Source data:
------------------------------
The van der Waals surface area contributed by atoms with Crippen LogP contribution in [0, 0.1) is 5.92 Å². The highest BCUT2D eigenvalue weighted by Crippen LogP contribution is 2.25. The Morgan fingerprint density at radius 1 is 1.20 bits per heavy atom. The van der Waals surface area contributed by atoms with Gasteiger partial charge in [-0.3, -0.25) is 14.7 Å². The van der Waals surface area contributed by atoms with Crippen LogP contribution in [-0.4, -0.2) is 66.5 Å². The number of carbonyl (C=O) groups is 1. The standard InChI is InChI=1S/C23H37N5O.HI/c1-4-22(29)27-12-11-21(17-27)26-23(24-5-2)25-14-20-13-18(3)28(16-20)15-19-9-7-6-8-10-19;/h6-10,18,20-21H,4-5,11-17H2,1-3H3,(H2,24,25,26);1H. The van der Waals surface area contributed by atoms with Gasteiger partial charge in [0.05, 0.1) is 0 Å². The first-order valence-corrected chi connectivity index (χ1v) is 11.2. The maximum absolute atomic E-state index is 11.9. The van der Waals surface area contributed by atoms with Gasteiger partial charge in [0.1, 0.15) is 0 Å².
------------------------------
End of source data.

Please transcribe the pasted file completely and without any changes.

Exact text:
The van der Waals surface area contributed by atoms with Crippen LogP contribution in [0, 0.1) is 5.92 Å². The highest BCUT2D eigenvalue weighted by Crippen LogP contribution is 2.25. The Morgan fingerprint density at radius 1 is 1.20 bits per heavy atom. The van der Waals surface area contributed by atoms with Gasteiger partial charge in [-0.3, -0.25) is 14.7 Å². The van der Waals surface area contributed by atoms with Crippen LogP contribution in [-0.4, -0.2) is 66.5 Å². The number of carbonyl (C=O) groups is 1. The standard InChI is InChI=1S/C23H37N5O.HI/c1-4-22(29)27-12-11-21(17-27)26-23(24-5-2)25-14-20-13-18(3)28(16-20)15-19-9-7-6-8-10-19;/h6-10,18,20-21H,4-5,11-17H2,1-3H3,(H2,24,25,26);1H. The van der Waals surface area contributed by atoms with Gasteiger partial charge in [0.05, 0.1) is 0 Å². The first-order valence-corrected chi connectivity index (χ1v) is 11.2. The maximum absolute atomic E-state index is 11.9. The van der Waals surface area contributed by atoms with Gasteiger partial charge in [0.1, 0.15) is 0 Å².